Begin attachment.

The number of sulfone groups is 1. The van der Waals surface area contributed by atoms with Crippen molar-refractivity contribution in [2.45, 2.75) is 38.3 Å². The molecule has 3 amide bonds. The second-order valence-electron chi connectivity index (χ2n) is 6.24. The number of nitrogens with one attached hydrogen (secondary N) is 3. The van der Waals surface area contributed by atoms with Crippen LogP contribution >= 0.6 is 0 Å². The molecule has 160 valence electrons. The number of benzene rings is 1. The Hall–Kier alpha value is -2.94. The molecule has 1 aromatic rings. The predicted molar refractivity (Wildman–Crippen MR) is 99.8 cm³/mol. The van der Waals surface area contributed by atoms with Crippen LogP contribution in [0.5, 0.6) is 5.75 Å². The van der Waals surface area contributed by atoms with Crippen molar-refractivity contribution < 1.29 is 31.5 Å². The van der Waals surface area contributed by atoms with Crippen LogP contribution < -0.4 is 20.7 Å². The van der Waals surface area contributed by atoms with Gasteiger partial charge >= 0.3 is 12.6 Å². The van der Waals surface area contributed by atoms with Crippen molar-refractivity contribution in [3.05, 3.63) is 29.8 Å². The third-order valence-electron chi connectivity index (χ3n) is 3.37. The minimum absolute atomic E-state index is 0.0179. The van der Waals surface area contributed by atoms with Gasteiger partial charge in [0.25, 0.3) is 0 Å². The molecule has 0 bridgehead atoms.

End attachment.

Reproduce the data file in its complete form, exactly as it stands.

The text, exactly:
The number of sulfone groups is 1. The van der Waals surface area contributed by atoms with Crippen molar-refractivity contribution in [2.45, 2.75) is 38.3 Å². The molecule has 3 amide bonds. The second-order valence-electron chi connectivity index (χ2n) is 6.24. The number of nitrogens with one attached hydrogen (secondary N) is 3. The van der Waals surface area contributed by atoms with Crippen LogP contribution >= 0.6 is 0 Å². The molecule has 160 valence electrons. The number of benzene rings is 1. The Hall–Kier alpha value is -2.94. The molecule has 1 aromatic rings. The predicted molar refractivity (Wildman–Crippen MR) is 99.8 cm³/mol. The van der Waals surface area contributed by atoms with Crippen LogP contribution in [0.5, 0.6) is 5.75 Å². The van der Waals surface area contributed by atoms with Crippen molar-refractivity contribution < 1.29 is 31.5 Å². The van der Waals surface area contributed by atoms with Crippen LogP contribution < -0.4 is 20.7 Å². The van der Waals surface area contributed by atoms with Gasteiger partial charge >= 0.3 is 12.6 Å². The van der Waals surface area contributed by atoms with Crippen molar-refractivity contribution in [3.05, 3.63) is 29.8 Å². The third-order valence-electron chi connectivity index (χ3n) is 3.37. The minimum absolute atomic E-state index is 0.0179. The van der Waals surface area contributed by atoms with Gasteiger partial charge in [0.25, 0.3) is 0 Å². The molecule has 0 bridgehead atoms.